Hills, Headwinds, and Rain

So it is done. Yesterday was an absolutely brutal and gruelling day. I learned some important lessons. One, if I’m going to be doing a lot of climbing, I can’t expect to go fast or far. And climb I did. One cruel, punishing roller after another. 133 km of cycling rollers is too much for one day. Two, rain will slow you down. And rain it did. For about 4 hours or so. Three, rain gear is worn, not to keep you dry, but to help you regulate your body temperature and to make you more visible. So what an end to a 14 day tour: punishing hills, relentless headwinds, and so much rain. But I prevailed.

I had such an incredible 14 days. I met a lot of amazing people, saw some beautiful landscapes, and learned a lot about myself. And apart from some equipment adjustments, I would not change a thing about the trip if I had to do it again. Talking of doing it again…I am fired up about next year’s journey across Canada.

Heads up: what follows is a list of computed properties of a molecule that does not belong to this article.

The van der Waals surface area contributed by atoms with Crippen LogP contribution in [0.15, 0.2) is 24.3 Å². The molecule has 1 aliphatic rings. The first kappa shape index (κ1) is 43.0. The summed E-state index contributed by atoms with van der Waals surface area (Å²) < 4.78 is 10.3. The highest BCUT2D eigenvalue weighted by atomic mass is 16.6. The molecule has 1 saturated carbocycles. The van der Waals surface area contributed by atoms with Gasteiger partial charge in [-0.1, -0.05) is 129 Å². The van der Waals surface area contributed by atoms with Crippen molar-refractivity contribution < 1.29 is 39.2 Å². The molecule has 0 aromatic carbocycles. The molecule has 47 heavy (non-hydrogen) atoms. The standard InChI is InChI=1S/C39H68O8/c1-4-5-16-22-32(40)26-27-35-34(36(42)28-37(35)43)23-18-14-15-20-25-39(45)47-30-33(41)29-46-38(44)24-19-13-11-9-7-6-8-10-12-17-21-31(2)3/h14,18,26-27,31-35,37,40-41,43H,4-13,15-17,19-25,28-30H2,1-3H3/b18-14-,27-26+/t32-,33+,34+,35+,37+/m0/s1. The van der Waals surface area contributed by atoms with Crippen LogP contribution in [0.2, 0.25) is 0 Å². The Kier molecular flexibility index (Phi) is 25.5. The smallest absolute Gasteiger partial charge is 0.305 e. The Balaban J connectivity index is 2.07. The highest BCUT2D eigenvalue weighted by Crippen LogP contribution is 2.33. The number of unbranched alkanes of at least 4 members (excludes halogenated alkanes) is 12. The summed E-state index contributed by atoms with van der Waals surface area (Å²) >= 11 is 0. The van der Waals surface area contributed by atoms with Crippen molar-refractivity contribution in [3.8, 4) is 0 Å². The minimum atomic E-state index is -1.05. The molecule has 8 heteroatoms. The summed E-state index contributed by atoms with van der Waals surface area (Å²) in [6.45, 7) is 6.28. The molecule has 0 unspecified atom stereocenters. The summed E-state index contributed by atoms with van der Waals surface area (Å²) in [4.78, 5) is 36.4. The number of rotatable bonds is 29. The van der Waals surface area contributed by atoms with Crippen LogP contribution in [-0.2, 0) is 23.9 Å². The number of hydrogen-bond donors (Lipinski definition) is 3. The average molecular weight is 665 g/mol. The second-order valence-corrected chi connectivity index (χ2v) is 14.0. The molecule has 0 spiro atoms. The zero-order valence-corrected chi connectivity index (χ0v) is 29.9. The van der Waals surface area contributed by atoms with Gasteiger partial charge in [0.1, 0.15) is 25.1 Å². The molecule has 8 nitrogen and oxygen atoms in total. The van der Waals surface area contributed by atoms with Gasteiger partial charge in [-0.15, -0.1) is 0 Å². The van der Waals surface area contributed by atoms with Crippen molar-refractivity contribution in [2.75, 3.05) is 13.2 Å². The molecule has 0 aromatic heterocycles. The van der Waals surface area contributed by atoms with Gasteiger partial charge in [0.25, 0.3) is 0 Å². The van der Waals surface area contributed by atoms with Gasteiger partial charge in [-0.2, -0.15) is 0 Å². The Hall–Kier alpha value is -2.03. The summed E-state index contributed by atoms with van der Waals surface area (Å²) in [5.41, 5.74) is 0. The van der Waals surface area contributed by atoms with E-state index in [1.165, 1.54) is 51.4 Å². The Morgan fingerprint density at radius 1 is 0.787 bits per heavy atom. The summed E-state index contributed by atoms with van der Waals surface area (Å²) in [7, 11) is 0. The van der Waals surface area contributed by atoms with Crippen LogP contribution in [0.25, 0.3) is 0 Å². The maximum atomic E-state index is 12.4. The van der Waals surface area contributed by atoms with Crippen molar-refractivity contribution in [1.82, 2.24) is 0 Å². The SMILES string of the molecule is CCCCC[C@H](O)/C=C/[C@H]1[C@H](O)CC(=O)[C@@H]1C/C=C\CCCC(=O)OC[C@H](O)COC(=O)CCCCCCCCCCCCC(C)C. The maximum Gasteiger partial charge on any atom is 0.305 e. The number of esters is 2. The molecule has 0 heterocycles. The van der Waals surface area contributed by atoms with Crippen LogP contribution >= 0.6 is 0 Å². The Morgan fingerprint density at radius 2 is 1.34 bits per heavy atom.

I’ll post trip statistics later today. And then some final reflections on my trip.

The sun setting at my last campsite in Chesley

Food, drink, and stories

I wanted a quiet, uneventful day today. And that is what I got. Beautiful weather for it too. I rode into Tobermory mid morning, locked my bike in a conspicuous spot, and started browsing shops. I wasn’t looking to buy anything…I just wanted to see what the invisible hand had created.

I had a very nice lunch at a pub. I sat on the patio, overlooking Little Tub Harbour. The couple I was sitting beside didn’t seem talkative, so I just ate my yummy pasta in silence. They moved on, and as I was just about to leave myself, two guys sat down beside me. One of them asked me if the pasta was any good. I replied with a resounding, “yes,” but then quickly qualified my affirmation with a, “But I’ve been biking for many days, so anything tastes good right now.” Rob had done a 6 day tour from Toronto to Montreal earlier this summer. So that was that. We sat and ate and drank and talked for some time. Rob is a lawyer. His partner, Ryan, teaches grades 7 and 8. I quite enjoyed their company.

Rob is familiar with the area, and showed me where to go to get some good views of Tobermory Harbour. So I was off to do some touristy stuff for a bit. But the desire to nap came upon me, so I returned to my campsite for the rest of the day.

It’ll be interesting to see if the bear returns tonight. Hopefully my bear bag setup works.